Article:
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Source Code Copying

Posted: 15-Jun-2015 16:46:00
Author: Chris Raske


IT disputes pose a number of issues in law largely because it is ever-changing and fluid, whereas laws are old and rigid. An issue that crops up fairly often is copyright infringement relating to source code.

For example...

Someone will code a mathematical formula into a piece of software for one company, leave for a competing firm, and then write some identical code for them. The original employer will argue that this is copyright infringement, whereas the new employer (or perhaps the employee themselves) will say that any similarities are simply due to the fact that there is only one way to code that forumla into the software.

This is a tricky circumstance...

Because computer software falls under literary copyright in the UK but, as a general rule, mathematical formulas are not subject to intellectual property law.

A ha!

I hear you say as you come to the obvious conclusion that it is not the formula itself which is intended to be the subject of intellectual property law, but the source code of which it is part. This is largely true, but not quite so simple. It is absolutely possible that there may be only one way to code that formula into a piece of software. Where this is the case, a different programmer (or the same programmer working for a different company) may come up with exactly the same implementations without actually having copied it.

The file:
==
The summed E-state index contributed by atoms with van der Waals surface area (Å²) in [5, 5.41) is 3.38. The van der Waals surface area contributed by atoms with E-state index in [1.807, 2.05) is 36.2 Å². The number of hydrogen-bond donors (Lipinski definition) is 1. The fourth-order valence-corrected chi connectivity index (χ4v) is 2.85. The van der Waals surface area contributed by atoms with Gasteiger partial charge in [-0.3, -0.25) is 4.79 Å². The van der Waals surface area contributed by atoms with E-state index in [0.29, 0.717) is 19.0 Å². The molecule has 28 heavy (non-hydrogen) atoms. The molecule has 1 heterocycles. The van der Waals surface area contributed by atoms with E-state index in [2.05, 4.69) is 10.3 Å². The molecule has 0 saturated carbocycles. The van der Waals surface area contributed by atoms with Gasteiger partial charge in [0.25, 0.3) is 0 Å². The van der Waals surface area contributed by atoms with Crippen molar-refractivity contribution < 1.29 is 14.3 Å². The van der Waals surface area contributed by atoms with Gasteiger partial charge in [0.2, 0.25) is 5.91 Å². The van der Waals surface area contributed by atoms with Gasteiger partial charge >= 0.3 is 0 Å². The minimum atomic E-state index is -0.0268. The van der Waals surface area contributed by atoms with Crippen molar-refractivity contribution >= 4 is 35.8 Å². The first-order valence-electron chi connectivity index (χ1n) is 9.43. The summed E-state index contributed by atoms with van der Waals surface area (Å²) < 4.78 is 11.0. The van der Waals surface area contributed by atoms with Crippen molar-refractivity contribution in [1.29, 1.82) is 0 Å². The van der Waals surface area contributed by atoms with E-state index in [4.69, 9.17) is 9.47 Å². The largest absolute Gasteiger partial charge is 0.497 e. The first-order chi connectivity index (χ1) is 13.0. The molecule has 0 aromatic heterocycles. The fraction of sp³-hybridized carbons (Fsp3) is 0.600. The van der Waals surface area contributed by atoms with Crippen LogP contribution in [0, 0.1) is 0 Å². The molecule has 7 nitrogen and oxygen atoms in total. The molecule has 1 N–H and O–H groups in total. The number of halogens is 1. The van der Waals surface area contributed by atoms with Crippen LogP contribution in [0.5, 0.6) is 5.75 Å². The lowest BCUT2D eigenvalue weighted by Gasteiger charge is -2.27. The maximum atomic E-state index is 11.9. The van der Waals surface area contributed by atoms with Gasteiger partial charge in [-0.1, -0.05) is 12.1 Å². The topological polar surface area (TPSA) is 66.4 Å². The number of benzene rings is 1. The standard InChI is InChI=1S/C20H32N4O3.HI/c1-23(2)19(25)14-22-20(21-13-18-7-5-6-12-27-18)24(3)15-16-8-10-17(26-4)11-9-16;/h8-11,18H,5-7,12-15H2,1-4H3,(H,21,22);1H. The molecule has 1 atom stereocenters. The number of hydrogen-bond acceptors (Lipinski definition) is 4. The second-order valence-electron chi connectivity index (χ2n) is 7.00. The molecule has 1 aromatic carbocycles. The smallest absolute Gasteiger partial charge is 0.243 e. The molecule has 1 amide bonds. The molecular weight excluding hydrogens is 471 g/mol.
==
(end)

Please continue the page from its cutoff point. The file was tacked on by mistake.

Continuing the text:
Just to add a little more inconvenience to the subject, the fact that there is only one way to code a formula does not mean that it wasn't copied. Often we find evidence that large sections of code have been electronically copied into one program from another, despite the fact that there may be only one way to implement a formula.

To sum up, a typical scenario is...

'Bob' wrote some code while he worked for SomePlace Ltd. Then he left and went to work at SomeOtherPlace Ltd. His job was pretty much the same so he used the code from his previous job. SomePlace Ltd says Bob must have copied the code from the original work he did for them, but SomeOtherPlace Ltd says it is only identical becasue there is only one way to implement a given formula. SomePlace Ltd is still suspicious and hires IT Group to find out the truth.

We accept everything SomeOtherPlace Ltd has said relating to mathematical implementation, but use our investigation skills in complete source code analysis and find the code-sets are identical. A big case of 'come on now, tell the truth' ensues...

For more information about IT Group and our intellectual property rights service, contact us on 0845 226 0331 or email

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